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From: Chad Parry (spam_at_[hidden])
Date: 2006-08-17 18:55:47

I would like to know if many people in the community think the following
library would be useful.

I would like to define concepts using this syntax:

        template<typename left_type, typename right_type = left_type>
        struct less_than_comparable
            static var<left_type const> left;
            static var<right_type const> right;
            static var<bool> b;
            typedef CONCEPTS_USE_PATTERN(b = (left < right)) constraints;

In the code above the less_than_comparable<T, U> concept is defined. The
var<> type is meant to resemble the Var<> in Stroustrup's concept proposals.
left and right variables have lambda-like capabilities where you can apply
any operation on them and they return a complex type that remembers what
operations have been applied.

Functions that want to enforce concepts would use this syntax:

        template<typename operand_type>
        bool my_less_than(operand_type left, operand_type right)
            // Enforce the model.
            typedef less_than_comparable<operand_type> model;
            constrained_proxy<1, model> constrained_left(constrain<1,
            constrained_proxy<2, model> constrained_right(constrain<2,
            // Use the constrained proxies just like regular types.
            return (constrained_left < constrained_right);

Obviously this syntax is more cumbersome than the current Boost Concept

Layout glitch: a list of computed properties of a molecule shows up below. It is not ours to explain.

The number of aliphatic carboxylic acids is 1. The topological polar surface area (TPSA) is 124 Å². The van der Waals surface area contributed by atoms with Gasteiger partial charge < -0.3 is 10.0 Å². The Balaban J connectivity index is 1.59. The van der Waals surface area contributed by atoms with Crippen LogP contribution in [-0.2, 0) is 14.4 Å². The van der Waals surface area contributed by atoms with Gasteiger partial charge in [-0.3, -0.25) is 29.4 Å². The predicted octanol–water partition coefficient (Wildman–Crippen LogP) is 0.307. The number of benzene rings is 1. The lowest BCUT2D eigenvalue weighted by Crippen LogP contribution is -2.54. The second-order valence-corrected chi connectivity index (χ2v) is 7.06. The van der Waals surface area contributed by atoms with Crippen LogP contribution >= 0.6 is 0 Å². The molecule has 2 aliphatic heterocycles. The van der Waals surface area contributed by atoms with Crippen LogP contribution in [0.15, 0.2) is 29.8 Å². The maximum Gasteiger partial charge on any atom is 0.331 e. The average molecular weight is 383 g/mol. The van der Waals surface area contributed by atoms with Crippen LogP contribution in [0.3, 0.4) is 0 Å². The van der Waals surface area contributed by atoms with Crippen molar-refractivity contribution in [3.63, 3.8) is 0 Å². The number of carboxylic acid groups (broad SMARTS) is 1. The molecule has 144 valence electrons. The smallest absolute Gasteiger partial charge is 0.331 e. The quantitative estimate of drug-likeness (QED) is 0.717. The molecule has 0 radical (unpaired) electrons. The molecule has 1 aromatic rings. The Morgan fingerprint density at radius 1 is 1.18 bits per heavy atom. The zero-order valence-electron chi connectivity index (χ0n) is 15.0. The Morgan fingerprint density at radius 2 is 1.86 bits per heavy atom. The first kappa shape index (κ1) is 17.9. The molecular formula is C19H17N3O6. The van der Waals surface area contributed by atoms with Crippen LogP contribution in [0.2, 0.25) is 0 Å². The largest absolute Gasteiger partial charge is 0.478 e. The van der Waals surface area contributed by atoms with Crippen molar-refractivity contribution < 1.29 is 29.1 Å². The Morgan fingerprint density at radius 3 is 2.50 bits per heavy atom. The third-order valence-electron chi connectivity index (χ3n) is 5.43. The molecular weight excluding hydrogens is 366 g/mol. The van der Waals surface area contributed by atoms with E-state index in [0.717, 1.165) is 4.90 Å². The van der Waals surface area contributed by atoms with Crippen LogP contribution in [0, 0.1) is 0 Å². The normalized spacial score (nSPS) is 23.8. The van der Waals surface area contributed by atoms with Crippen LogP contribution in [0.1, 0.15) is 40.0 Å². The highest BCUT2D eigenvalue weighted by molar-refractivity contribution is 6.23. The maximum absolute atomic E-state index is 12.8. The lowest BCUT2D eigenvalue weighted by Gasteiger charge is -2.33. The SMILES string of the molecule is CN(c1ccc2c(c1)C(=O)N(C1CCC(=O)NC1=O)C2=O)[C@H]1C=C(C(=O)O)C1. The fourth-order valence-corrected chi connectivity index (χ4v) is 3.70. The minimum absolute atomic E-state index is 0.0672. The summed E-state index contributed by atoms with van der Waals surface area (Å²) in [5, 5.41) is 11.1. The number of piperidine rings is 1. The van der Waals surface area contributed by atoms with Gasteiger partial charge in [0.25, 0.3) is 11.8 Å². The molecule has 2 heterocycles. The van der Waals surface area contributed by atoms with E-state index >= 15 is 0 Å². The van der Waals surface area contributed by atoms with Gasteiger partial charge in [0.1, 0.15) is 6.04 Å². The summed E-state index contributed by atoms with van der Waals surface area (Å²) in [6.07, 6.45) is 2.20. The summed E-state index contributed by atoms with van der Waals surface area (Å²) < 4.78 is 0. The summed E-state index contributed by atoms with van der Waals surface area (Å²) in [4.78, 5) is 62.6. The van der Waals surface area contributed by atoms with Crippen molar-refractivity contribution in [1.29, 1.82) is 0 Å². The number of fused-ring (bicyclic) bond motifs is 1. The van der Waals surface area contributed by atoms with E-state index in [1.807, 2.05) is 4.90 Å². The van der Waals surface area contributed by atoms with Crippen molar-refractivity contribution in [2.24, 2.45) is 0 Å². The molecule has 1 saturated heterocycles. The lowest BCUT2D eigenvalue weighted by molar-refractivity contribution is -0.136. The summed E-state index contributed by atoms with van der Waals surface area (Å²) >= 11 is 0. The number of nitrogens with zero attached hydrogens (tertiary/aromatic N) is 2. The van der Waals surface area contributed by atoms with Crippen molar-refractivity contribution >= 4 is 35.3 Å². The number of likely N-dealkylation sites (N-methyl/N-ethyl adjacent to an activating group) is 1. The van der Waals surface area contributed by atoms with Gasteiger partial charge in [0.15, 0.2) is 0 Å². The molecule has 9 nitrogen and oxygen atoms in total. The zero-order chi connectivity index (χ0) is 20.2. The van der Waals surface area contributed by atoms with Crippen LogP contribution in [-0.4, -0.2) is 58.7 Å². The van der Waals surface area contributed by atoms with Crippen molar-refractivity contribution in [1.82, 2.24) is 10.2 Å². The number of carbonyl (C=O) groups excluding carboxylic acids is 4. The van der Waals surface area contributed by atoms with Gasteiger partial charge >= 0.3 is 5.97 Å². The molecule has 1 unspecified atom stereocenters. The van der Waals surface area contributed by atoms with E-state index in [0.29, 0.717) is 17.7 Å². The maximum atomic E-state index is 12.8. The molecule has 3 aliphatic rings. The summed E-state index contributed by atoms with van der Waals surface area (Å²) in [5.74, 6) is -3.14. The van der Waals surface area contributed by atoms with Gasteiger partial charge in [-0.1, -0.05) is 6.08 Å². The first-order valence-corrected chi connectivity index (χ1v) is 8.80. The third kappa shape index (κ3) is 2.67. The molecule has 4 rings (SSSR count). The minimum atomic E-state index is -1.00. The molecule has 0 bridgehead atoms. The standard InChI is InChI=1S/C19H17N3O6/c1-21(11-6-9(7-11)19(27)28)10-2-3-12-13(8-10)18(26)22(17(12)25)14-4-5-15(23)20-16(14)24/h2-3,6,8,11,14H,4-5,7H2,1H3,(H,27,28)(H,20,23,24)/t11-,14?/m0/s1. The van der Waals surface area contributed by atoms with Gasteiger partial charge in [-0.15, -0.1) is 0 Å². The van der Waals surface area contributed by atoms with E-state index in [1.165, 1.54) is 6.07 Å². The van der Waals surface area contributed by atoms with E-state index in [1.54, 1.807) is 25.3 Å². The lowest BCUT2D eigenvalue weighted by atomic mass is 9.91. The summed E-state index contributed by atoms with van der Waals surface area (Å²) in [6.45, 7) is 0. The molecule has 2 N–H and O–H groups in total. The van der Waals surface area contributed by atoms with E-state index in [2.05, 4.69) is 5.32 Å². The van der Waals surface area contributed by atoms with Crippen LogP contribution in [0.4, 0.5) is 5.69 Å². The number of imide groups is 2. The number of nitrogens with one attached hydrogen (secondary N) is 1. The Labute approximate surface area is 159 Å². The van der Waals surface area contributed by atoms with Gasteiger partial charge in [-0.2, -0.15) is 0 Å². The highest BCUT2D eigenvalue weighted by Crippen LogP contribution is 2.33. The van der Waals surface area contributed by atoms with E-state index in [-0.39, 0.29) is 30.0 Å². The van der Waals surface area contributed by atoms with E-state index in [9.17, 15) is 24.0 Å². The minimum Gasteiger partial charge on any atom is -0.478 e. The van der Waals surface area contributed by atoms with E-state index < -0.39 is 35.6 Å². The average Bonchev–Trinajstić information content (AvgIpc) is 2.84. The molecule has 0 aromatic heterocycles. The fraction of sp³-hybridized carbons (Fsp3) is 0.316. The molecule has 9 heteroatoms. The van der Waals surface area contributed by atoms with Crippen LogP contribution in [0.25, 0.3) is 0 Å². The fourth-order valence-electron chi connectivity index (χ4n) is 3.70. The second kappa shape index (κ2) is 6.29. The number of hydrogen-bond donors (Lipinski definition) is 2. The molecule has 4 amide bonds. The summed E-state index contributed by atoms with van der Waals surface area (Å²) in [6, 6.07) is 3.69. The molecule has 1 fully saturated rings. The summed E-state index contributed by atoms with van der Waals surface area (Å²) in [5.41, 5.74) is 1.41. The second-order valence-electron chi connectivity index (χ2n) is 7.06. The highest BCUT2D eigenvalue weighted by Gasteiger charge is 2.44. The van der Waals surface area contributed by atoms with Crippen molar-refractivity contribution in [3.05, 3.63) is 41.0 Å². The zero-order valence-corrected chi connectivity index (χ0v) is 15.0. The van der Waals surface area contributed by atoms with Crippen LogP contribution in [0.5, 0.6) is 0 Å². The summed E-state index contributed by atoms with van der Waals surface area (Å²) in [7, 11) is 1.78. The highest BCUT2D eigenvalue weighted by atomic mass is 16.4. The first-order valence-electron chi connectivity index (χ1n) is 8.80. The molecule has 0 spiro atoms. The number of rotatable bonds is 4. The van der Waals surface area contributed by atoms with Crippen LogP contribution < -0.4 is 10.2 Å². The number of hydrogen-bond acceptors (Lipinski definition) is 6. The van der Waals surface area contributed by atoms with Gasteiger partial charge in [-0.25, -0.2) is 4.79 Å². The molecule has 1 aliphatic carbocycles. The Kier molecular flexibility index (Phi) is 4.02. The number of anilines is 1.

Check Library's. But it offers more power too:

1) The author doesn't have to hand-craft an archetype class! The model
knows what operations should be allowed and the constrained_proxy<> class
enforces that only those operations are taken.

2) It is possible to check whether a model is valid without causing a fatal
error. That's what the is_match<model> metapredicate is for. This could be
used to dispatch different optimized code depending on which concepts the
type is known to model. Now, there are some things that can't be detected
by library code (like the presence of a default constructor) so I would have
to rely on authors to provide hints about those. I'm planning on just
assuming that any requirements I can't detect are fulfilled, and then the
compiler will complain if that's wrong.

3) The concepts can be built up from primitives using and_ and or_ and not_
operations, just like in Stroustrup's proposals. For example, the concept
above could have included this statement instead: "typedef
and_<CONCEPTS_USE_PATTERN(b = left < right), CONCEPTS_USE_PATTERN(b = right
< left), copy_constructible<left> > constraints;"

4) This use pattern syntax more closely resembles the C++0x use pattern
proposals than any other existing library.

5) The constrained_proxy class prevents certain errors where a pathological
type behaves unexpectedly. I'm talking about functions like
"evil_bool_proxy operator<(mytype, mytype)" where evil_bool_proxy defines
its own && and || operators. In the expression, "(a < b) && (c < d)" the
constrained_proxy enforces that the && operation gets applied to bool
values, not to evil_bool_proxy values.

6) This mechanism allows you to express that a model has important semantic
implications also. The library assumes that a model is valid if it is a
structural match. But you can override that by saying, "template<typename
value_type> declare_match<forward_iterator<istream_iterator<value_type> > >
: false_ { };"

7) Traits classes could potentially be added to this library so that authors
could express mappings such as that the constrained_proxy should call a free
function "push_back(my_seq, elem)" instead of the normal "my_seq.push_back
(elem)" for a given sequence type.

So far I have gotten var<> and declare_match<> and is_match<> to compile.
I've also finished and_<>, or_<> and not_<>. I'm working on

-- chad

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